Abstract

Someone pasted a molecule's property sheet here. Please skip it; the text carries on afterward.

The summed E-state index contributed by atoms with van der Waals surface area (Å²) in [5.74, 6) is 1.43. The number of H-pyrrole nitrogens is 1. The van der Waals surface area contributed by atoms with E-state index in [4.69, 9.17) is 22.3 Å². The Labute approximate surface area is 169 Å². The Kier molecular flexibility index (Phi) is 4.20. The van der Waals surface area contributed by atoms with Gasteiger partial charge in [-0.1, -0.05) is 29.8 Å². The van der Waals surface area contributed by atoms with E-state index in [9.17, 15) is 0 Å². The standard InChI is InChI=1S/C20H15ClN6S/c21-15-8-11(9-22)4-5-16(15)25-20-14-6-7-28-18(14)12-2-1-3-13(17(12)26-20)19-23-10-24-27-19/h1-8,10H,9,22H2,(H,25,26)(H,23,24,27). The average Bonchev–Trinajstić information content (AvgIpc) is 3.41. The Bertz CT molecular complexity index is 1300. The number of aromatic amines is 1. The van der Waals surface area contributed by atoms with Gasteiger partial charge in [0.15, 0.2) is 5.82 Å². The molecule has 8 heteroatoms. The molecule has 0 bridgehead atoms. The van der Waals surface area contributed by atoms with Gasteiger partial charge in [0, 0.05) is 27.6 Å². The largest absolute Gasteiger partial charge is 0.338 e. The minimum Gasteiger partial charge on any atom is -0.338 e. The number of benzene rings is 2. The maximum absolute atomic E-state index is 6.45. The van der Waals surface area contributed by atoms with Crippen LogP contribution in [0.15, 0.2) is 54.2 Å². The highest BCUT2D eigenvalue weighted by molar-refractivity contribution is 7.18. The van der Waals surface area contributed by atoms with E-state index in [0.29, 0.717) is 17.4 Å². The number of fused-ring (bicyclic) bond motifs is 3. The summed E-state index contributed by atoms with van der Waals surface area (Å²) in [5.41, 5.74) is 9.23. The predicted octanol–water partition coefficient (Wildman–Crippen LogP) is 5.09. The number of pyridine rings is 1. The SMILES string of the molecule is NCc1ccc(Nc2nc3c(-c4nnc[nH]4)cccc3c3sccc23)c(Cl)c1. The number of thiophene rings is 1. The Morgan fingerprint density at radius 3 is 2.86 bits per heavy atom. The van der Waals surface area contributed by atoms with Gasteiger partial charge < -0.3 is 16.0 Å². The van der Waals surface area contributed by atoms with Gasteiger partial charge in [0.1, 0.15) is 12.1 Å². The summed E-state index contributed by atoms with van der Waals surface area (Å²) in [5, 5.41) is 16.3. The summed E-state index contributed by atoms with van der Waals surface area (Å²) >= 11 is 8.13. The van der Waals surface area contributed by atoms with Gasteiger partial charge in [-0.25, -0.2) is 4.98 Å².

Dunes are the most common bedform in sand-bedded rivers. Small, high-angle dunes (HADs) dominate in shallow (<2.5 m) flows and have lee sides with steep downstream-facing slipfaces (>24°) and reversed upslope-oriented flow in the separation vortex. In contrast, large, deep (>2.5 m) rivers have low-angle dunes (LADs) with gentle lee-side slipfaces (<24°; often <10°), little or no flow separation, and more-pronounced downslope currents. Avalanches driven primarily by particle interaction maintain slipfaces of HADs. On LADs, excess pore pressures that occur during the failure of thick, loosely packed deposits can produce liquefied avalanches that flow and stop on gentle gradients. As lee-side angles decrease over LADs, downslope currents increase in strength, accelerating avalanches, transporting bedload, and creating smaller, superimposed dunes and uniform concave slopes on the lee side. Nearly a century of research on dunes in shallow laboratory flows has assumed that dune morphodynamics are scale invariant, which is not true.

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